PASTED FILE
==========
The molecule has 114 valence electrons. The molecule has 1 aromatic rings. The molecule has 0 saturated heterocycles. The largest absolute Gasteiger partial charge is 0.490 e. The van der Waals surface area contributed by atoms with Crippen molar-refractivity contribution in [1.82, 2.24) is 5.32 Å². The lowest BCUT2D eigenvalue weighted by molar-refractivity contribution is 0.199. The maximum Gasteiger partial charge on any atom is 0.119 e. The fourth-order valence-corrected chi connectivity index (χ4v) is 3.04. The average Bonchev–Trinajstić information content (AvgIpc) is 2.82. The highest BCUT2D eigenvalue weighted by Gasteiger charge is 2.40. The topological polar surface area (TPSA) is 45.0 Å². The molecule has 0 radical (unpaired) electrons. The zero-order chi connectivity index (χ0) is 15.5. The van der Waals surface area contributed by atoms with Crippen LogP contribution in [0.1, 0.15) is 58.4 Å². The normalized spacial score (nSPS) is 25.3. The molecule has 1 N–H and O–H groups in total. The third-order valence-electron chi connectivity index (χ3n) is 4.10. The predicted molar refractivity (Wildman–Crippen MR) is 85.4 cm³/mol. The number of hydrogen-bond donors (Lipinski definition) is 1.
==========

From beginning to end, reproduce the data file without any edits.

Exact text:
The molecule has 114 valence electrons. The molecule has 1 aromatic rings. The molecule has 0 saturated heterocycles. The largest absolute Gasteiger partial charge is 0.490 e. The van der Waals surface area contributed by atoms with Crippen molar-refractivity contribution in [1.82, 2.24) is 5.32 Å². The lowest BCUT2D eigenvalue weighted by molar-refractivity contribution is 0.199. The maximum Gasteiger partial charge on any atom is 0.119 e. The fourth-order valence-corrected chi connectivity index (χ4v) is 3.04. The average Bonchev–Trinajstić information content (AvgIpc) is 2.82. The highest BCUT2D eigenvalue weighted by Gasteiger charge is 2.40. The topological polar surface area (TPSA) is 45.0 Å². The molecule has 0 radical (unpaired) electrons. The zero-order chi connectivity index (χ0) is 15.5. The van der Waals surface area contributed by atoms with Crippen LogP contribution in [0.1, 0.15) is 58.4 Å². The normalized spacial score (nSPS) is 25.3. The molecule has 1 N–H and O–H groups in total. The third-order valence-electron chi connectivity index (χ3n) is 4.10. The predicted molar refractivity (Wildman–Crippen MR) is 85.4 cm³/mol. The number of hydrogen-bond donors (Lipinski definition) is 1.